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Shipping Hub to Be Launched in Danish Hirtshals Port for CCS Project

CO2 hub for transport in Denmark
Hirtshals in northern Denmark will serve as a hub for the transfer of CO2 for offshore storage

Published Dec 9, 2022 2:03 PM by The Maritime Executive

A consortium of Scandinavia companies is launching an effort to establish a Danish hub for the export of CO2 produced while manufacturing biogas as part of a pioneering project for the storage of CO2 using wells reaching the sandstone below the seafloor. The Greenport Scandinavia project is designed to support the CCS Project Greensand, which received its license this week as Denmark’s first carbon storage program. The project is preparing for a pilot program of injections of CO2 for storage by early 2023 and expects to be operating at scale by 2025.

Under the agreement announced at the beginning of December, seven companies including those involved in the production of biogas will participate in the project for the transport and storage of biogenic CO2 in North Jutland. The partners will initially transport retained CO2 from local biogas plants to the port of Hirtshals in northern Denmark, from where it is shipped out for storage in empty oil fields in the North Sea as part of the CCS Project Greensand.

The collaboration also involves investigating the possibilities for establishing Europe's largest CO2 hub at the port of Hirtshals. Among the elements that will be investigated is the possibility of establishing the necessary infrastructure in the form of, for example, pipelines for the transport of CO2 from Denmark and other parts of Europe to Hirtshals.

“We are already working purposefully with plans for the expansion of the port of Hirtshals, and in this connection, the storage and shipping of CO2 to the North Sea fits perfectly into our strategy,” said Per Holm Nørgaard, CEO of the Port of Hirtshals. “In the long term, the establishment of a CO2 hub in Hirtshals can contribute to solving the climate challenges, and we see great potential in the cooperation we have entered with the other partners.”

The project, which is reported to be the first of its kind in Denmark, also has the potential to achieve negative emissions across the broader CCS value chain. The companies point out they would be capturing the CO2 during the production of biogas made in part from liquid manure from livestock farms, reducing emissions and resulting in a product that also lowers emissions for shipping and other industries.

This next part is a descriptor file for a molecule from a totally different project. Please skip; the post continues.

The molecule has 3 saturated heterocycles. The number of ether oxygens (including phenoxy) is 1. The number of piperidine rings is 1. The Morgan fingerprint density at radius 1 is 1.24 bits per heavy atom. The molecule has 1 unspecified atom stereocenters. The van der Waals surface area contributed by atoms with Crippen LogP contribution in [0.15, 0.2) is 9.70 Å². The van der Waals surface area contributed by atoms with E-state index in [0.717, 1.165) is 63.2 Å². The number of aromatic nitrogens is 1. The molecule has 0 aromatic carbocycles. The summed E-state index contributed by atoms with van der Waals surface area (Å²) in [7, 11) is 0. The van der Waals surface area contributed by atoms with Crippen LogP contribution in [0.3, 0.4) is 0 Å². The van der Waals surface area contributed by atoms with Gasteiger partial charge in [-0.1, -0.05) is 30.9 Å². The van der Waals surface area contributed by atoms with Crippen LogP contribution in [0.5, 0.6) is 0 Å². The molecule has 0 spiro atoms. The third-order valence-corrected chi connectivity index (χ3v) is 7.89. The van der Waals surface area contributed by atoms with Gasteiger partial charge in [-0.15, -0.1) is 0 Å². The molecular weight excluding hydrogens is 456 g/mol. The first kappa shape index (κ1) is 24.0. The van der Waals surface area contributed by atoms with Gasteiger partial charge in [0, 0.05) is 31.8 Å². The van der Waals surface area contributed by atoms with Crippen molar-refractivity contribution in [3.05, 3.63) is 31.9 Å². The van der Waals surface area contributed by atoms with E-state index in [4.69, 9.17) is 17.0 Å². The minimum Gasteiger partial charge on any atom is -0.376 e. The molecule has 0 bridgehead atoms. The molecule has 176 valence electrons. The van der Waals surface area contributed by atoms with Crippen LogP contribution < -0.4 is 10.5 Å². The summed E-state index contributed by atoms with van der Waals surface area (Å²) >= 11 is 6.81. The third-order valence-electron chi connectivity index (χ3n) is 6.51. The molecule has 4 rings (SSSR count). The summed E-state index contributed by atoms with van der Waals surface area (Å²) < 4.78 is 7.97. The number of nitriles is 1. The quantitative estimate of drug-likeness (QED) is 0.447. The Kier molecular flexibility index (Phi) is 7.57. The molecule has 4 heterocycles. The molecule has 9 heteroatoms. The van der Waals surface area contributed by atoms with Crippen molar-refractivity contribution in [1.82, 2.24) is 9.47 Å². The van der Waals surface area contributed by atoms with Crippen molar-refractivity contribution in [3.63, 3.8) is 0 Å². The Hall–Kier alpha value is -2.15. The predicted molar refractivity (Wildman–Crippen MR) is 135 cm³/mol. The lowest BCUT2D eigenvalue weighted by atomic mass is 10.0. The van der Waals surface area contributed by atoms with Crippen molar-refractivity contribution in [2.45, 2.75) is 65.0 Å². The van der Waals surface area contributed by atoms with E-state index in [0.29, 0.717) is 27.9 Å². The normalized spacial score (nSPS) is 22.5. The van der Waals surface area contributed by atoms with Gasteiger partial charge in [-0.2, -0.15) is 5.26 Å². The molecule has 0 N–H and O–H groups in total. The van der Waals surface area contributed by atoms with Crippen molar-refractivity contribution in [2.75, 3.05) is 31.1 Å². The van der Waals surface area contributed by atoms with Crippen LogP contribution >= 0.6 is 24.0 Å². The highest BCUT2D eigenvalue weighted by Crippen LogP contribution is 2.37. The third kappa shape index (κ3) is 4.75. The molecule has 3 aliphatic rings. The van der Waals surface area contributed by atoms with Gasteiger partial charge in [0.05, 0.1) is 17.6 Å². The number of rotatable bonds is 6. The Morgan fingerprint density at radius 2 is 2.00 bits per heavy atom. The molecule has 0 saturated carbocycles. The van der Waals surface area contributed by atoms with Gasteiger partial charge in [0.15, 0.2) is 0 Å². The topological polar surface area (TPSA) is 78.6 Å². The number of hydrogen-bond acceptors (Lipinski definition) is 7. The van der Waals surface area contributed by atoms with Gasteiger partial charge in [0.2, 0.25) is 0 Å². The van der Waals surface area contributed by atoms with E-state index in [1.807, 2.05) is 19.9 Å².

Under the plan for Greenport Scandinavia, the companies which include INEOS Energy, Wintershall DEA, Port of Hirtshals, Biocarb Solution, Evida, Blue Water Shipping, and Greenport North, plan to establish temporary storage facilities at the port of Hirtshals. This would enable shipping to the North Sea, where the CO2 is pumped underground. Initially, the goal is to capture up to 100,000 tons of biogenic CO2 annually from North Jutland biogas plants as early as 2024/2025. The CO2 will be transported to the port of Hirtshals and by ship to the Siri area in the Danish part of the North Sea, where it is stored in empty oil fields through the Greensand project.

Project Greensand, which is supported by the Danish state through the Energy Technology Development and Demonstration Program (EUDP), received the first permit for CCS. It permits them to conduct a trial program over a four-month period through April 1, 2023, to inject up to 15,000 tons of CO2 in the former Nini West oil field. This pilot phase will help develop the storage process as well as test, demonstrate, and monitor the operation. Work is underway to prepare an offshore supply vessel and a jack-up rig for the first injection tests of CO2 starting around the end of this year or in early 2023.

Over the next three years, they plan to extend the storage area to provide a capacity of 1.5 million tons of CO2 annually. The CO2 will be transported on special ships to the former offshore oil field in the Danish part of the North Sea. Starting in 2030 they expect to have the capacity to handle 8 million tons of CO2 per year. The liquid CO2 will be sent down into the sandstone reservoir more than one mile underground via CO2 wells.